I teach Great Speeches, or small segments of the Great Books, at the beginning of the semester as a way to engage my students in Higher Order Thinking, Close Reading, and Textual Analysis.  I have taught Elie Wiesel, Hamlet, Churchill, Martin Luther King Jr., Henry V (Saint Crispin’s Day Speech), Tocqueville, Plato, Aristotle, Nietzsche, Genesis, and more.  I usually keep the selection under 10 pages so that it may be read in a few days - this allows me to engage my students immediately.  When assigning a novel or longer text on day one of the semester it is impossible to expect them to read it by the next class, whereas a small selection is easily done.  I use Google Classroom and post a copy of the speech on the first day along with my Interpretive Note-Taking Guide.  See my schedule of the first four classes below.

Class One:
  • I post the course outline on Classroom and review the outline with the students.
  • I post the speech and Interpretive Note-Taking Guide. (For more information, see my blog post on Interpretive Note-Taking.)
  • I explain how to annotate a text using my own guide and ask students to read the speech and begin to mark it up for the next class.  I inform them that the marked up speech is to be turned in at the beginning of the third class.
Class Two:
  • I go over Interpretive Note-Taking again.
  • I show them examples of student mark ups.
  • I then give them an overview of the context of the speech or text.  For instance, if the text excerpt is from Nietzsche, I explain some key aspects of his philosophy, when he lived, and why he is famous.  If the excerpt is from Hamlet, I show them Part One of John Green’s Crash Course on Hamlet.  If the excerpt is from Henry V (Saint Crispin’s Day Speech), I show them Kenneth Branagh’s version.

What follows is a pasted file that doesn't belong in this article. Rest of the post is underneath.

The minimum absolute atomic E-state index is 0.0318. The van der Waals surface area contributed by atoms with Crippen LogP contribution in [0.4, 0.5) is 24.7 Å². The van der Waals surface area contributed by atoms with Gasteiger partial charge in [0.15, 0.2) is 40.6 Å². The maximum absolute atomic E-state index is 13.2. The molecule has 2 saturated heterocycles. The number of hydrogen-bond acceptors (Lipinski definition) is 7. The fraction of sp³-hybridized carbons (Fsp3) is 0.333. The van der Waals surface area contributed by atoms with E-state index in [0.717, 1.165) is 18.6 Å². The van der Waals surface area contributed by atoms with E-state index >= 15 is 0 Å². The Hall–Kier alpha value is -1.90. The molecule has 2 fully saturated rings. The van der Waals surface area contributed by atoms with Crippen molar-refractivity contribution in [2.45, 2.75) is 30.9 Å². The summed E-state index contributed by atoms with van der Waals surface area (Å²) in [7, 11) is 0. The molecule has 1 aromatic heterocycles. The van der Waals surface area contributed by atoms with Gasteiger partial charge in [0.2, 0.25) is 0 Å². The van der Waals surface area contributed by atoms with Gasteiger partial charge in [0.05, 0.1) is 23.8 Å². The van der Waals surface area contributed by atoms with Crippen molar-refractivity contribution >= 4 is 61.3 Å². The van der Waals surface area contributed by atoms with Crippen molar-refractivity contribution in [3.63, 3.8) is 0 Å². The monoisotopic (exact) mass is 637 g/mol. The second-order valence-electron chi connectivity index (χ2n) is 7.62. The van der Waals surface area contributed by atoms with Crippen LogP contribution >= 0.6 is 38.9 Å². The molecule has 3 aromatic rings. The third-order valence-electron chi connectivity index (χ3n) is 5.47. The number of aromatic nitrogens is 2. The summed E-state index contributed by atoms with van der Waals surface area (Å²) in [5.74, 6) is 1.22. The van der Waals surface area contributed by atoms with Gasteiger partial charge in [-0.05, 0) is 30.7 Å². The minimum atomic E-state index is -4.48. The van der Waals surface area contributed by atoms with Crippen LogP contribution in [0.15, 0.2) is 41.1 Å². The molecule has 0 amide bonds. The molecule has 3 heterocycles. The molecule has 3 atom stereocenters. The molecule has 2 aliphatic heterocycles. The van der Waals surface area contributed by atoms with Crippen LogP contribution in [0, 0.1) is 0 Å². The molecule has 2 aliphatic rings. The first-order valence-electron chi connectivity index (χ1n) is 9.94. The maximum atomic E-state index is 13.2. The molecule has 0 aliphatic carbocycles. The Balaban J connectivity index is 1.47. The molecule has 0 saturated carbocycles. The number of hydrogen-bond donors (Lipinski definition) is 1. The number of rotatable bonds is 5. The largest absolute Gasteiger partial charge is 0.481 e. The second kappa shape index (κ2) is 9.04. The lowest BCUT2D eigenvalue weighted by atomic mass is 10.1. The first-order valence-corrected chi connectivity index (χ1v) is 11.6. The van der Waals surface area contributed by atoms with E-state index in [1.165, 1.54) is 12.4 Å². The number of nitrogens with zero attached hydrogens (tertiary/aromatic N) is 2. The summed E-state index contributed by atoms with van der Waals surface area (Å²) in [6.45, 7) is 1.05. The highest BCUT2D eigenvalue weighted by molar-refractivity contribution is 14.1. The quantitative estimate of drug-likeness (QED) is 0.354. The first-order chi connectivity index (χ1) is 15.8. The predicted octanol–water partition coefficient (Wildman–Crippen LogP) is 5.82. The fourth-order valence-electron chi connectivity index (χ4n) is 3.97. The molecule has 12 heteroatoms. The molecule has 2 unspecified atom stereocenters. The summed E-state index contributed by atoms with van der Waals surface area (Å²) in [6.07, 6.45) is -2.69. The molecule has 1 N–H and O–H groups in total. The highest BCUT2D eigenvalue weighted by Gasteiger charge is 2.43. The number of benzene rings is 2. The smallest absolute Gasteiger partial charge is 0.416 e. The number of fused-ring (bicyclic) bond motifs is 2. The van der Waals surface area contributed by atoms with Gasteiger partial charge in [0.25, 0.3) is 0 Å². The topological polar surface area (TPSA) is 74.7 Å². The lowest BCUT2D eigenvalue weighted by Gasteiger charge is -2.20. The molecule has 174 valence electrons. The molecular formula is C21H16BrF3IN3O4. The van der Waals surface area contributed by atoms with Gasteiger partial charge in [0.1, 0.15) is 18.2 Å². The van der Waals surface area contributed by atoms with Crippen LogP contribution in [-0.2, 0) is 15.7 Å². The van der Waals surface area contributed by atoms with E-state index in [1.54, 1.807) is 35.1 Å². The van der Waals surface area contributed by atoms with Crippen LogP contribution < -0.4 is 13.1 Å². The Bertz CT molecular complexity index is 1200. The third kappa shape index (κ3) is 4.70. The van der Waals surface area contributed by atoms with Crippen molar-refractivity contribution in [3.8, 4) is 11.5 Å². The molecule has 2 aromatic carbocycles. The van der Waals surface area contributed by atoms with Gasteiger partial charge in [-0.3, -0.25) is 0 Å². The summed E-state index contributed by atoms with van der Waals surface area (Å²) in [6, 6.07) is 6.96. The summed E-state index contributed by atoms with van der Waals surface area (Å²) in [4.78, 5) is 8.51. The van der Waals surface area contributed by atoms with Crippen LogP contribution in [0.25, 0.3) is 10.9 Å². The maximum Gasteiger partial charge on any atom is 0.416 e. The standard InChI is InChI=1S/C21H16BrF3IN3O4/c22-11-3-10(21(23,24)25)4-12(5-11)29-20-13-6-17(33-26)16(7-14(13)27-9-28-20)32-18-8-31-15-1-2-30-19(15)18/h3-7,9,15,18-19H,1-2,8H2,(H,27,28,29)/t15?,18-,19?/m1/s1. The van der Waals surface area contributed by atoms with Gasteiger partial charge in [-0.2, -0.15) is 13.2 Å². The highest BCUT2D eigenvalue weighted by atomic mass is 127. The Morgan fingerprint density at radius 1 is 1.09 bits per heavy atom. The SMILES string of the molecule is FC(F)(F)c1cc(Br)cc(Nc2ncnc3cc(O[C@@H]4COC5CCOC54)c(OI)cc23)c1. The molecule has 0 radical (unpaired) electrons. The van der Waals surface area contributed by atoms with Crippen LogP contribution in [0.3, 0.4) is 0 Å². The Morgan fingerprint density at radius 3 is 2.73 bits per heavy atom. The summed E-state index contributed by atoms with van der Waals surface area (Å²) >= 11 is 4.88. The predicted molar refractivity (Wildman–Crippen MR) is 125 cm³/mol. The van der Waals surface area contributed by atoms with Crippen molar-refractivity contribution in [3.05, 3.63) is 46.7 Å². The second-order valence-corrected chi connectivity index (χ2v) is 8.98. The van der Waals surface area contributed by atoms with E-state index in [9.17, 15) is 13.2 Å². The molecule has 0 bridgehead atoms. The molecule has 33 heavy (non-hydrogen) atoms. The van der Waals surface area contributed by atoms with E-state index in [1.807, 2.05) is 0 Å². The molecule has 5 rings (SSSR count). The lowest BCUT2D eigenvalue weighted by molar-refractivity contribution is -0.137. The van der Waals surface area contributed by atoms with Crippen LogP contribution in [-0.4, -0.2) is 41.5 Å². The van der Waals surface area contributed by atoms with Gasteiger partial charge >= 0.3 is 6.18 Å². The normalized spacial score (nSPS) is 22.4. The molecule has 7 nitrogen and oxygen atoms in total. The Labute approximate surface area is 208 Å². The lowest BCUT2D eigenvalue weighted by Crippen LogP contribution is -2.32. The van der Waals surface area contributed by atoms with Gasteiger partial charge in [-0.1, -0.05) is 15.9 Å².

Class Three:
  • The students work in groups answering the questions in Google Slides.  
  • They use their speeches that are marked up to help them answer the questions.  I tell them that the class is not for completing this assignment but to use the text to answer the questions in Google Slides.  I walk around the classroom to see what students have done - rarely do they add much to the mark ups.  They submit their answers and hand in their mark up at the end of class. 
  • Here is an example of a student mark up from my Hamlet unit on TpT:    

Class Four:
  • I give a short reading test on the speech.
  • I review the answers in Google Slides.
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